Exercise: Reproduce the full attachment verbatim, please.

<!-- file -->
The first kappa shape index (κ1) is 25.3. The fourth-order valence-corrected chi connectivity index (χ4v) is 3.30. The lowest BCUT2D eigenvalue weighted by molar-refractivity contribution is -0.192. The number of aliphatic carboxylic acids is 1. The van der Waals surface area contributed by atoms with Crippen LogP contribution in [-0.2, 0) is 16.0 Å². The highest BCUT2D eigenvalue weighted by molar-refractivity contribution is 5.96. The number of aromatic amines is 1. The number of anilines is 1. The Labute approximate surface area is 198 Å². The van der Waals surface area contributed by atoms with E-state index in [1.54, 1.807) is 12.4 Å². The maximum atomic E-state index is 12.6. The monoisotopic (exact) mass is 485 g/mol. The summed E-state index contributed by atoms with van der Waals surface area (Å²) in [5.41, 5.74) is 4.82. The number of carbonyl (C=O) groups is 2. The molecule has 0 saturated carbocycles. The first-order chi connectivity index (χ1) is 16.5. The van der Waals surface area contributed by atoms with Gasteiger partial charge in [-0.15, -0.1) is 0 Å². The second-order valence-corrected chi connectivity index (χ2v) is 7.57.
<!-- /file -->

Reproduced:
The first kappa shape index (κ1) is 25.3. The fourth-order valence-corrected chi connectivity index (χ4v) is 3.30. The lowest BCUT2D eigenvalue weighted by molar-refractivity contribution is -0.192. The number of aliphatic carboxylic acids is 1. The van der Waals surface area contributed by atoms with Crippen LogP contribution in [-0.2, 0) is 16.0 Å². The highest BCUT2D eigenvalue weighted by molar-refractivity contribution is 5.96. The number of aromatic amines is 1. The number of anilines is 1. The Labute approximate surface area is 198 Å². The van der Waals surface area contributed by atoms with E-state index in [1.54, 1.807) is 12.4 Å². The maximum atomic E-state index is 12.6. The monoisotopic (exact) mass is 485 g/mol. The summed E-state index contributed by atoms with van der Waals surface area (Å²) in [5.41, 5.74) is 4.82. The number of carbonyl (C=O) groups is 2. The molecule has 0 saturated carbocycles. The first-order chi connectivity index (χ1) is 16.5. The van der Waals surface area contributed by atoms with Gasteiger partial charge in [-0.15, -0.1) is 0 Å². The second-order valence-corrected chi connectivity index (χ2v) is 7.57.